I think most of us harbor a concern that we don’t want to become That Woman that continues wearing blue eyeshadow and setting her hair with Dippity Do long after the world has moved to styling with blow dryers. To avoid becoming a has-been in makeup, I occasionally schedule a department store makeover, preferably when there is a gift thrown in, as was recently the case.
The session began with a question about my skin, is it dry, oily or combination? But the better question would be, “How much time do you allow for getting ready in the morning?” Or, “How much space to you have to devote to bottles, tubes, powders and brushes?” Because apparently makeup artists do not recognize the constraints of a regular life.
The artist was prepped like a surgeon, with a dozen brushes lined up before her on a perfectly creased tissue. Turns out all those brushes weren’t enough to do the job because we also needed cotton swabs and sponges and the old fashioned back of the hand for blending. I routinely use a moisturizer with an SPF, but it was brought to my attention that I might consider adding a balm, a primer, a corrector AND a separate concealer (because concealer and corrector are not the same thing).
Once the foundation was applied to completely neutralize all natural color, it was time to start adding back color (huh?) in the form of bronzer and blush. “Your skin looks good so we only need to do a little,” she says. This is a little? I was six products in already. Surely a drag queen could not require as much preparation and product.
Step 6, whew! Halfway to a face. Full, polished lips require lipstick, liner and gloss. I silently wondered if my makeup artist has considered that I would have to dig around in my purse for three separate products to replicate this look on the go, which is my constant state of being. My leaden purse is a hot mess as it is. Could my spine handle yet more weight with additional cosmetics?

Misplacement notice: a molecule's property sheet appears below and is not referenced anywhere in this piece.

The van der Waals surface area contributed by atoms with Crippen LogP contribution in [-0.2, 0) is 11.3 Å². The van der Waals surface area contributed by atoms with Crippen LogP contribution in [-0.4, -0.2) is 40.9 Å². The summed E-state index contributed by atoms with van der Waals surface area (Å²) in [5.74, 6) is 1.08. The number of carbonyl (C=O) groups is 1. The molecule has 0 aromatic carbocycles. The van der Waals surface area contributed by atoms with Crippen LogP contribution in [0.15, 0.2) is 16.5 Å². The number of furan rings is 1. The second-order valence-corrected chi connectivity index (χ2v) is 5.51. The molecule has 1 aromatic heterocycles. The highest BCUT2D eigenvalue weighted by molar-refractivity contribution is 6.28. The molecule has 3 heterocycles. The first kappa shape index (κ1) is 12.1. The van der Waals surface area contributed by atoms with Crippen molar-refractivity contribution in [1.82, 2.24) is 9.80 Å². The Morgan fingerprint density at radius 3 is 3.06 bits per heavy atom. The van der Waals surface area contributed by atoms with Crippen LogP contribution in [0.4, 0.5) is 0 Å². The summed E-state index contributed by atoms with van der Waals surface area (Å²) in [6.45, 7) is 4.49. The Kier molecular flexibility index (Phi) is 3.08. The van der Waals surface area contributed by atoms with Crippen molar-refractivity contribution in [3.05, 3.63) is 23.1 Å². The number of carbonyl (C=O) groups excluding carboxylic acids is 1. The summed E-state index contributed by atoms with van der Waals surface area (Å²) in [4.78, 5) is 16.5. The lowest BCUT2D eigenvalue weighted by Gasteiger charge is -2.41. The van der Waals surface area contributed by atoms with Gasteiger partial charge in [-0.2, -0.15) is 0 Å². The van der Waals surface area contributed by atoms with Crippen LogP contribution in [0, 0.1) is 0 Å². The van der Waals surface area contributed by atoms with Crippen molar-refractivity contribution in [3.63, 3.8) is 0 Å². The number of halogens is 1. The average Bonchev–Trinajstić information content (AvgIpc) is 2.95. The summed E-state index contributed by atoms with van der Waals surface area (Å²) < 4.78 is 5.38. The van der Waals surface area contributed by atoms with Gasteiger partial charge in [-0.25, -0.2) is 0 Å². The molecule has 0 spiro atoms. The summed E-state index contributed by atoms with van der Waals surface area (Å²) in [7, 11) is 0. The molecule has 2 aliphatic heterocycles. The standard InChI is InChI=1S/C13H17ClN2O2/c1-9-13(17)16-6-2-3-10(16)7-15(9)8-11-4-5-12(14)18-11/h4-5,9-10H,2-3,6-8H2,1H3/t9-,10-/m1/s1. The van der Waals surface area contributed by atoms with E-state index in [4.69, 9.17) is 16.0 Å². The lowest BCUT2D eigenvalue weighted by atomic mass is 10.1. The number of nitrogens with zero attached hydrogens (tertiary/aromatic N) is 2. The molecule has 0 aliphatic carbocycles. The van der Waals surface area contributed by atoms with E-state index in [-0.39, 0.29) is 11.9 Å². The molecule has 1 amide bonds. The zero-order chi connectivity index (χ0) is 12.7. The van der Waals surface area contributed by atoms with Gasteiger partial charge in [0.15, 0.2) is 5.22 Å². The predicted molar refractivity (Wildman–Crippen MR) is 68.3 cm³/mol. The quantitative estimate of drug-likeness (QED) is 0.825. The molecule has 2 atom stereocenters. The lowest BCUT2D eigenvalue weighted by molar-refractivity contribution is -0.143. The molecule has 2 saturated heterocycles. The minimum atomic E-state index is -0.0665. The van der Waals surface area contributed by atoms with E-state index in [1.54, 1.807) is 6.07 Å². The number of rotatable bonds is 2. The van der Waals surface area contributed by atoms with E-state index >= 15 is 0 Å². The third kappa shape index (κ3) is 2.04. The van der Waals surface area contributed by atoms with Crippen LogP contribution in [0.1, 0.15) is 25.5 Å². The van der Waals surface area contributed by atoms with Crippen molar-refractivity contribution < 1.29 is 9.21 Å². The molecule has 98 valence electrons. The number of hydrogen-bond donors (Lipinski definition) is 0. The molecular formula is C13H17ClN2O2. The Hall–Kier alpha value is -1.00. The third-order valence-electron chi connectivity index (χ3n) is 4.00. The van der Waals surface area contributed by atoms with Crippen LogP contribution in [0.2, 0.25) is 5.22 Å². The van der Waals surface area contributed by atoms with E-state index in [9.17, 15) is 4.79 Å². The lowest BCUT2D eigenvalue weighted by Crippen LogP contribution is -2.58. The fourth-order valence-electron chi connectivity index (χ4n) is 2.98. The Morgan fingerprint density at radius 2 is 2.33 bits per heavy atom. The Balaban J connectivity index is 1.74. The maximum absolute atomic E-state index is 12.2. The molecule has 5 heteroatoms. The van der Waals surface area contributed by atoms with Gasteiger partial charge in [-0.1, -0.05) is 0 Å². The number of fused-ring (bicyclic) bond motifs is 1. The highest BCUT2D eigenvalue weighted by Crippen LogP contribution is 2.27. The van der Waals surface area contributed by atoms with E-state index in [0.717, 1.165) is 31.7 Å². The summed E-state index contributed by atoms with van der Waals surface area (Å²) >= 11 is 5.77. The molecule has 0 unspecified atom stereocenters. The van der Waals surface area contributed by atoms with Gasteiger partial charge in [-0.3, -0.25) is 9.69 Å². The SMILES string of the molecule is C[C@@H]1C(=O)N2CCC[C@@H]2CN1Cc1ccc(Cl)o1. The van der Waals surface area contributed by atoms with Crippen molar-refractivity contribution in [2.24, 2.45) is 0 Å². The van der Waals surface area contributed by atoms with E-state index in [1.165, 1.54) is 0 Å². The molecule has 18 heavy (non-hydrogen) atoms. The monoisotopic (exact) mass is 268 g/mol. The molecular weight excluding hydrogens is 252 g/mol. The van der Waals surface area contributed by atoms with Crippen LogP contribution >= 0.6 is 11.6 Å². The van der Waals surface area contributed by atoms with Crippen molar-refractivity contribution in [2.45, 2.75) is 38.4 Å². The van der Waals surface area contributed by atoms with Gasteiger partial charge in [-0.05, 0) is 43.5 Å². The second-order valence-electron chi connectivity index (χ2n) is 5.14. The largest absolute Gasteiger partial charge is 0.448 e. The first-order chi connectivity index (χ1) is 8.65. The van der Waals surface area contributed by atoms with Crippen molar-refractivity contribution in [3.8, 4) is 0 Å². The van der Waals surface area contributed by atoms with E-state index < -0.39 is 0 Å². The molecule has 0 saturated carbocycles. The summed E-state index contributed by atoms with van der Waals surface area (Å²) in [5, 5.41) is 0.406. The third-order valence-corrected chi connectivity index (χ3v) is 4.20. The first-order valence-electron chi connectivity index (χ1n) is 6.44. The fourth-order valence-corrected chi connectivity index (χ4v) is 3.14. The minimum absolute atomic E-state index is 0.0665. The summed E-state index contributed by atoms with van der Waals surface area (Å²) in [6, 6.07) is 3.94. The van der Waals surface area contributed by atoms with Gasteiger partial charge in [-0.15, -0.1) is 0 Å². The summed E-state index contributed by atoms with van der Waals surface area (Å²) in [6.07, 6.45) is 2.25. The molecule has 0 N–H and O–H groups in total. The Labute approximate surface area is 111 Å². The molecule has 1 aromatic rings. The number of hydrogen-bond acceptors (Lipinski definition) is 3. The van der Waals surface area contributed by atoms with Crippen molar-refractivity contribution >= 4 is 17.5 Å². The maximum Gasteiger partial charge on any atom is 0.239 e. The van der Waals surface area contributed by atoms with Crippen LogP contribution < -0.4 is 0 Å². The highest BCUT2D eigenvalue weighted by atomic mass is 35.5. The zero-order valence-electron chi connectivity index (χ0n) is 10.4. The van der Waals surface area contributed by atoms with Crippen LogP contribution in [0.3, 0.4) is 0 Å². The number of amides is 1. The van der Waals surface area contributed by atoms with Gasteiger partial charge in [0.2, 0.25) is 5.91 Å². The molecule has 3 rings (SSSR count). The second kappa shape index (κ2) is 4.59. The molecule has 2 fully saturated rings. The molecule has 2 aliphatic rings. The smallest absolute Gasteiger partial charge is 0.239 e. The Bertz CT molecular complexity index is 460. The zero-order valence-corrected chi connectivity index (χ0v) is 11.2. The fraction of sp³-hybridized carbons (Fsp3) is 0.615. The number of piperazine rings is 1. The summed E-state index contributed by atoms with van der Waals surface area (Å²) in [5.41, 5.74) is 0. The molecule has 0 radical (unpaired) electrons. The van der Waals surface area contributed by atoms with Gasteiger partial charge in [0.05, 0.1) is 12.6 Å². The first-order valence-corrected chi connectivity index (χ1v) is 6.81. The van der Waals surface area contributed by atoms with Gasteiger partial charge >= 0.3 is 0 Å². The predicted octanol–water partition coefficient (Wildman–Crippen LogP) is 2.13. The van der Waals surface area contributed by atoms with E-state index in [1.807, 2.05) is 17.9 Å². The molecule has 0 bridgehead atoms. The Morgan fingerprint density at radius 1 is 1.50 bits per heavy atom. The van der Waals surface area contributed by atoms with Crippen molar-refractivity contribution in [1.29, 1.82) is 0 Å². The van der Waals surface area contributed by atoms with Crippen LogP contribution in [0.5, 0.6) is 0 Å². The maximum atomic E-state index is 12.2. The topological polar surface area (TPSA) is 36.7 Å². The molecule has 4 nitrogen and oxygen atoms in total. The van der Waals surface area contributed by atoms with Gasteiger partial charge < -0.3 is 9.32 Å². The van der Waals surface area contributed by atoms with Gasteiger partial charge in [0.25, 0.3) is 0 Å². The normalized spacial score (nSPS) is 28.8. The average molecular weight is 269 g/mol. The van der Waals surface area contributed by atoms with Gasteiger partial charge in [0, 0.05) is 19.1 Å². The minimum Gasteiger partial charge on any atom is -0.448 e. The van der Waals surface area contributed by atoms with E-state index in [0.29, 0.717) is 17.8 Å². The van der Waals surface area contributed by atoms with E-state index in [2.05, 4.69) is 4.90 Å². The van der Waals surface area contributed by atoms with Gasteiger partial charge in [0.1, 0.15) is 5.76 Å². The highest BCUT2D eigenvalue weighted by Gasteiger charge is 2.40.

Next we did brows, an all over lid color, a highlighter and something for depth with a slightly different brush for each.This is why makeup artists wear tool belt aprons like an electrician. Then it was eyeliner (do you prefer a pencil, powder or gel?) and on to mascara. This was sort of depressing. Could I really take this much work?
Glancing at my instruction form, I see there were 10 steps altogether and we used over 20 products. Step One, Skincare: Cleanse, Tone, Prep, Hydrate, Overnight, Special Care (presumably optional, although I was prescribed both eye repair and lip balm). For the price of all these items, I could just as well have plastic surgery and recover at a beach resort. When do they just give up and refer you to Groetting?
Doubt sets in as I pass myself in a mirror. Am I simply not used to seeing myself properly made up? Or have I been pushed into clown territory? Will my family recognize me? And shouldn’t I at least have somewhere nice to go while I’m made up like this?
A few of products will simply have to do the trick. I didn’t adjust to eating a breakfast bar and coffee in the morning just to spend the saved time face painting.